"It doesn’t have to be a national security case to work for the Chinese,” Mr. Mulroney said. "Regardless of the Chinese motivation the effect is the same.”

He said one problem for China right now is that these arrests remind Canadians – and those in other countries – of the perils present in China.

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“In addition to being a surveillance state, it’s a detention state.”

Mr. Mulroney said it’s surprising the government is even discussing this case publicly if it is a routine matter.

Bob Rae, a former interim leader of the federal Liberal Party, said via Twitter Wednesday morning that Canada needs to develop a “robust, principled and effective response” in the wake of this latest detention, saying “This looks too much like hostage taking.”

Steve Tsang, director of the China Institute at the SOAS University in London, said China could easily make it clear that this latest detention is unrelated to the Meng arrest.

If Beijing doesn’t, he said, it creates the impression the cases are linked – and, he said so far he’s unaware of any clarification coming from China to deny a link to Ms. Meng.

"Thus, one can only draw the conclusion that it is a further reprisal for Meng’s arrest.”

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Prof. Tsang said China’s behaviour following Ms. Meng’s arrest is harming its reputation around the world.

“Taking hostages as an instrument of diplomacy is ultimately damaging to the country that practises it,” he said.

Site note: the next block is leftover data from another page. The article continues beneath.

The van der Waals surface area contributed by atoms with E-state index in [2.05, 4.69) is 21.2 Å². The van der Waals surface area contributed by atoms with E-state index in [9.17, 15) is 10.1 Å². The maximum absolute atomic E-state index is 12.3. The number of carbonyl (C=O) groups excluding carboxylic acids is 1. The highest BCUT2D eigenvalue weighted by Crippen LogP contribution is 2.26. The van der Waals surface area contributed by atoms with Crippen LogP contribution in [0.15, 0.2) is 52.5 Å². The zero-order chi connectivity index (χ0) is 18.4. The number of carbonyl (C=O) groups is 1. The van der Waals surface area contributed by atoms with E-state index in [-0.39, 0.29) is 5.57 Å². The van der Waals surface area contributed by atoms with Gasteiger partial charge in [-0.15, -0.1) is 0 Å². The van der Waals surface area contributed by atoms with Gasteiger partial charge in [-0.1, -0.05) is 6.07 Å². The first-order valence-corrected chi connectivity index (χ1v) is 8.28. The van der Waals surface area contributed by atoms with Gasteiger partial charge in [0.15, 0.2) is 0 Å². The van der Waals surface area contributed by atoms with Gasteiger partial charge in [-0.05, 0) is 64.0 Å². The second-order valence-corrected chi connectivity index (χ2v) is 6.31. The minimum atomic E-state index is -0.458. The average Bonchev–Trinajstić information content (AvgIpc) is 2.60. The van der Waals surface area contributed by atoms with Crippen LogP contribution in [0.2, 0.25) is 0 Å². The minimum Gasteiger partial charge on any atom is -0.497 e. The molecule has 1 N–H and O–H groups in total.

“A country that practises it will discredit itself as a responsible member of the international community and will damage its reputation and standing.”

Canada’s ambassador to China, John McCallum, met with Mr. Kovrig last Friday and Mr. Spavor on Sunday.

Mr. Kovrig is on special leave from Global Affairs Canada and does not have diplomatic immunity; he now works as an analyst for the International Crisis Group. Mr. Spavor runs a company that brings tourists and hockey players into North Korea and gained fame for helping arrange a visit to the Hermit Kingdom by former NBA player Dennis Rodman.

Ms. Meng, who is also the deputy chair of Huawei’s board and the daughter of company founder Ren Zhengfei, was released on $10-million bail last week. She is accused of misleading multinational banks about Huawei’s control of a company operating in Iran, putting the banks at risk of violating U.S. sanctions and incurring penalties, court documents said.

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The United States is leading a global campaign to persuade allies, including Canada, to bar Huawei from 5G networks on grounds that Beijing could order the telecom to tap the hardware it makes to spy on or disable communications networks. Under Chinese law, companies must “support, co-operate with and collaborate in national intelligence work” as requested by Beijing.

The United States and Australia have blacklisted Huawei from supplying gear to their 5G wireless network infrastructure and New Zealand has blocked the first request from one of its wireless carriers to install the company’s 5G gear. Telecom firms in Japan, France, South Korea, Taiwan and Britain have also taken measures.

Canada – which is a member of the Five Eyes intelligence alliance along with the United States, Australia, New Zealand and the U.K. – is conducting a cybersecurity review of Huawei and its 5G technology.

With a report from Robert Fife.